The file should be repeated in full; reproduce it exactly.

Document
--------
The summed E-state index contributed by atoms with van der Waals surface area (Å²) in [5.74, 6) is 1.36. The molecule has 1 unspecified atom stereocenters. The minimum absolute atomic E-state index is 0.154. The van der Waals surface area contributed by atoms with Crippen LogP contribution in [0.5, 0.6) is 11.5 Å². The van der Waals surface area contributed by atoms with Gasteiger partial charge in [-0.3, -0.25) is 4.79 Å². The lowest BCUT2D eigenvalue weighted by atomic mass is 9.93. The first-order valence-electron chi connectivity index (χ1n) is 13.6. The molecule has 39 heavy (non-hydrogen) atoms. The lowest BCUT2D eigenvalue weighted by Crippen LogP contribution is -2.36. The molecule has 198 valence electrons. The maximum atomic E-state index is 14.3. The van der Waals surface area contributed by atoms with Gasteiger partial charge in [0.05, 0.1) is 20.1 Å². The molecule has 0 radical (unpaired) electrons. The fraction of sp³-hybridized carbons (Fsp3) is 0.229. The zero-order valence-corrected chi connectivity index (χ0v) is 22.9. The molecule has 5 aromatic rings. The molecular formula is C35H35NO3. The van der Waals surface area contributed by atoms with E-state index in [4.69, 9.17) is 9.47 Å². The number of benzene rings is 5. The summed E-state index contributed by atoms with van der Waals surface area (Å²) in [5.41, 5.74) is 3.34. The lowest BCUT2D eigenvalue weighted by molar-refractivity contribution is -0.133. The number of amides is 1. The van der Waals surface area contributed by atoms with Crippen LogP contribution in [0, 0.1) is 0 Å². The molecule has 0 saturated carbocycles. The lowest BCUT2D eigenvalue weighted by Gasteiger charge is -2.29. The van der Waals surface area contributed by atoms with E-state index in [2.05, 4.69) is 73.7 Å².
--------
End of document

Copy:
The summed E-state index contributed by atoms with van der Waals surface area (Å²) in [5.74, 6) is 1.36. The molecule has 1 unspecified atom stereocenters. The minimum absolute atomic E-state index is 0.154. The van der Waals surface area contributed by atoms with Crippen LogP contribution in [0.5, 0.6) is 11.5 Å². The van der Waals surface area contributed by atoms with Gasteiger partial charge in [-0.3, -0.25) is 4.79 Å². The lowest BCUT2D eigenvalue weighted by atomic mass is 9.93. The first-order valence-electron chi connectivity index (χ1n) is 13.6. The molecule has 39 heavy (non-hydrogen) atoms. The lowest BCUT2D eigenvalue weighted by Crippen LogP contribution is -2.36. The molecule has 198 valence electrons. The maximum atomic E-state index is 14.3. The van der Waals surface area contributed by atoms with Gasteiger partial charge in [0.05, 0.1) is 20.1 Å². The molecule has 0 radical (unpaired) electrons. The fraction of sp³-hybridized carbons (Fsp3) is 0.229. The zero-order valence-corrected chi connectivity index (χ0v) is 22.9. The molecule has 5 aromatic rings. The molecular formula is C35H35NO3. The van der Waals surface area contributed by atoms with E-state index in [4.69, 9.17) is 9.47 Å². The number of benzene rings is 5. The summed E-state index contributed by atoms with van der Waals surface area (Å²) in [5.41, 5.74) is 3.34. The lowest BCUT2D eigenvalue weighted by molar-refractivity contribution is -0.133. The number of amides is 1. The van der Waals surface area contributed by atoms with Crippen LogP contribution in [0, 0.1) is 0 Å². The molecule has 0 saturated carbocycles. The lowest BCUT2D eigenvalue weighted by Gasteiger charge is -2.29. The van der Waals surface area contributed by atoms with E-state index in [2.05, 4.69) is 73.7 Å².